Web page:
Garden Feature

Summer Planting

It’s not too late to plant or tidy up your outdoor space this summer, whatever its size, says Lori Reich from Shute Fruit and Produce in Bishopsteignton

Lori Reich
1 July 2014

Have you been inspired by the latest edition of the Allotment Challenge? Is your window box looking decidedly seedy? It’s never too late to make that outdoor room of your house, the patio or balcony, an oasis of luxuriant green. Even at the height of summer there are plenty of quick fixes to help turn your back garden, barbecue area, or sunny corner into an extension of the house. And the best bit is, it doesn’t need to cost much.

Bob Flowerdew, organic gardener and regular panelist on BBC Radio 4’s Gardeners’ Question Time, gives some typically down-to-earth advice for any new planting you are considering: “It must either smell fantastic or be edible. Better if you get both at once, and if you can help your local wildlife population at the same time you are surely onto a winner.”

No matter what you end up planting, there are a few tips to make gardening stress-free. Whatever container you are using, put a few pebbles or broken clay pot pieces at the bottom for drainage. Fill the container with compost (preferably peat-free or John Innes No. 3) before planting up. Finally, remember to water, preferably rain water from your water butt, but recycled grey water from the house works too. When watering, it is better to give a container a good soaking regularly, say once or twice a week, than a dribble every day. 

If you only have a window box to play with, why not plant up a few kitchen herbs to transform your cooking into a more fragrant meal? Plant a few of the sun-loving culinary herbs: chives, parsley, sage and variegated thyme for colour. More adventurous cooks might try summer savoury, salad burnet and chervil.

If you are a fan of pesto, why not plant up the whole window box with three varieties of basil, such as red rubin for colour, lemon basil for the gourmet in the kitchen, and a summer-long variety that resists flowering and will linger until the frosts attack. Being able to pick a few leaves off any of these for adding to tomato salads or garnishing spaghetti sauce will freshen up the flavour, even if it comes from a jar. 

Plant a raised bed with spinach or perilla, a tasty and useful Japanese green. Both can be used in salads for summer barbecues or cooked as greens later when chill autumn winds start to blow.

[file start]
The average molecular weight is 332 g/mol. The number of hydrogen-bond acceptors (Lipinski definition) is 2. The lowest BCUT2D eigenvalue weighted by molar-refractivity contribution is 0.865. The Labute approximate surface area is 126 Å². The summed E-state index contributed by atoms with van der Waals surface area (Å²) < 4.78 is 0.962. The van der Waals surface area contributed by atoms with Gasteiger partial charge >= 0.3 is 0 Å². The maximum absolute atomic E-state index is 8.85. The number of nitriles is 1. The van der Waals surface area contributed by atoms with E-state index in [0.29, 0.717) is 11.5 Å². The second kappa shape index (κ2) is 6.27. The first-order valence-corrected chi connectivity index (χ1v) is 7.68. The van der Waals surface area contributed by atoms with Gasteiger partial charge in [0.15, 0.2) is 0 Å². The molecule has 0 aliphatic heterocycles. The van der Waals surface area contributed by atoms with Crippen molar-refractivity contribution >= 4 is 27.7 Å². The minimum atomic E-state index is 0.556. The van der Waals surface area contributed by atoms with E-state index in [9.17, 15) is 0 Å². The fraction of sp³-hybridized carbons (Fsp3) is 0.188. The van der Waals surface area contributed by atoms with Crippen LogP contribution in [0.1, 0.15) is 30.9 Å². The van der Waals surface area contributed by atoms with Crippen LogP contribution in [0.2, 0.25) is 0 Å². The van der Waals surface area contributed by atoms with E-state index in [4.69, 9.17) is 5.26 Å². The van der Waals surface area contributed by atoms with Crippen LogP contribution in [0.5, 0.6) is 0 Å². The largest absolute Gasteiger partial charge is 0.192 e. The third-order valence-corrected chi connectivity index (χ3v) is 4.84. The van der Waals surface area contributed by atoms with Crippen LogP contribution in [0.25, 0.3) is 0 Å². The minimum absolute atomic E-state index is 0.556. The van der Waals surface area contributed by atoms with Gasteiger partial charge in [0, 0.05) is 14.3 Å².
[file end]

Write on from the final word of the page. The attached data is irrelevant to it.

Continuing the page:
Better still, a year-round favourite is chard. If you harvest by cutting off only the outer leaves, these plants will continue to provide meals throughout the year, giving great value for minimal effort. The ‘bright lights’ variety has stems in a rainbow of colours including sunny yellow, deep wine red, pearly white and delicate pink, all topped with a crinkly green or sometimes red burnished leaf. Related to beetroot, and with a similar sweet taste, they can be substituted for spinach in most recipes. They look great anywhere, including in flower arrangements!

Got a large plant pot to fill? Before planting, put some casters on the bottom so you can roll it around to get the best light or winter protection. Use the container for a statement plant such as a shapely topiary box, large swishy grasses, or even globe artichoke. Go bananas with a tropical banana tree – you may never get the fruit, but it is fun to try. 

Put together a collection of pots and plant them up with some winter bedding, such as colourful easy-care pansies or violas. The ‘pots’ can be items such as an old bucket, a large olive oil tin or a pair of old wellies. These make great places to grow a few late-season carrots such as ‘Nantes Fruhbund’ or ‘Adelaide’. 

If you have a veg patch or allotment there is still plenty to do. Put in another row of French or runner beans to see you through to the first frost. It is also a good time to plant spring cabbages, Brussel sprouts and purple sprouting broccoli, or put a red-tinted cabbage among the summer bedding. You could tuck a few radishes into a blank spot - the variety ‘Amethyst’ is not only beautiful to look at, but tasty too.

It is never too early to think Christmas when gardening. Select a flavourful variety of new potatoes such as ‘Maris Bard’ or ‘Charlotte’. Roll down the sides of a large, heavy-duty, dark-coloured bag. Put in a thick layer of compost and plant out a handful of spuds. Water as necessary and as the plants grow, unroll the bag and top up the compost, repeating when needed. On Christmas morning have a rummage through your sack, rather than Father Christmas’s, for treats in the shape of earthy new potatoes to be served up with the turkey and sprouts.

Thanks to Chris Seagon from Laurel Farm Herbs and Edibles, David Baldwin and Chris Hunt.

When watering, it is better to give a container a good soaking regularly, say once or twice a week, than a dribble every day

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